Now, I read a lot of promotional material about knives, so I’m used to seeing all kinds of vague or dubious adspeak about the performance of the steel in a knife or the “traditional artisans” involved in the manufacturing, especially in the world of kitchen cutlery. But I had an odd moment reading through their old Kickstarter campaign where I thought “okay sure, buddy. The thin geometry makes it cut longer, and the powder metallurgy steel with vanadium carbides makes it harder so the… wait this is actually true.”
After some minimal digging I found David has a pretty interesting history in the steel industry as a “mining and metal investor” for an asset managing company. Hyper-white collar as that may sound, this man is not new to the finer points of steel composition.
As it turns out, that path was a stepping stone toward manufacturing. He always wanted to make something; he wasn’t sure what exactly, but he was the son of a jeweler and he had metal on the mind, so he focused on the steel industry. Then the typical knifemaker origin story happened: he needed a new knife, couldn’t quite find what he wanted, so he made it himself.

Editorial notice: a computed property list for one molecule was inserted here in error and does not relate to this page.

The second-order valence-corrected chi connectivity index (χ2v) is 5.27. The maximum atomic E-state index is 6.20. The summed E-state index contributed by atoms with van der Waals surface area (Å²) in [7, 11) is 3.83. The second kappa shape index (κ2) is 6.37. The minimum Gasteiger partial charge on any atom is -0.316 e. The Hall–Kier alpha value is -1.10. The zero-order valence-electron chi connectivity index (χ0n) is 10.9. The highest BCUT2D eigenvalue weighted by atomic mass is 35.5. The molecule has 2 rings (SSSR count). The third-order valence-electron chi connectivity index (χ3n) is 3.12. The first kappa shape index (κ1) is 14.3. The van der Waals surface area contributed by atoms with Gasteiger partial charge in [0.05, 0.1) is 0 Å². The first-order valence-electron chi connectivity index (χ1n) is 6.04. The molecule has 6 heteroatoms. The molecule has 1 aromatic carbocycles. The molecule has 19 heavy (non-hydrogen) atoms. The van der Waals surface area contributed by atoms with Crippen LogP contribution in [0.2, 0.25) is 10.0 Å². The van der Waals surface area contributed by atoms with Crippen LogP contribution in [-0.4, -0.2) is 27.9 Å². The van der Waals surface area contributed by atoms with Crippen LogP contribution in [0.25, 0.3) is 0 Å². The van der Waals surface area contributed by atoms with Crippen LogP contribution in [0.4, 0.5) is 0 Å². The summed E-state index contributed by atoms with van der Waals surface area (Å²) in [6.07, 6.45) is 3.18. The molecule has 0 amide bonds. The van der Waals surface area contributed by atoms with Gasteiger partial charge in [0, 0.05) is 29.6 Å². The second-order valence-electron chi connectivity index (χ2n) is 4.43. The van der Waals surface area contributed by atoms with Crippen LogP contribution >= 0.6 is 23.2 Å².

So Artisan Revere makes a lot of wild claims about their knives: They cut longer than western knives, they’re more durable than Japanese knives and cut about as well, and they’re more comfortable than just about any other option readily available. David even has a genuine approach to producing knives as environmentally friendly as possible. It’s the kind of thing that can only exist when someone is willing to put an enormous amount of time and resources into making it exist, and it turns out David Olkovetsky was uniquely trained and positioned to do that.
Style and Use
This is a French-style chef’s knife, so it’s meant to be thin with a delicate tip that can make exact insertions and cuts. And this knife in particular is using powder Elmax steel with a high-polish edge, which basically means it’s primed for very clean cuts.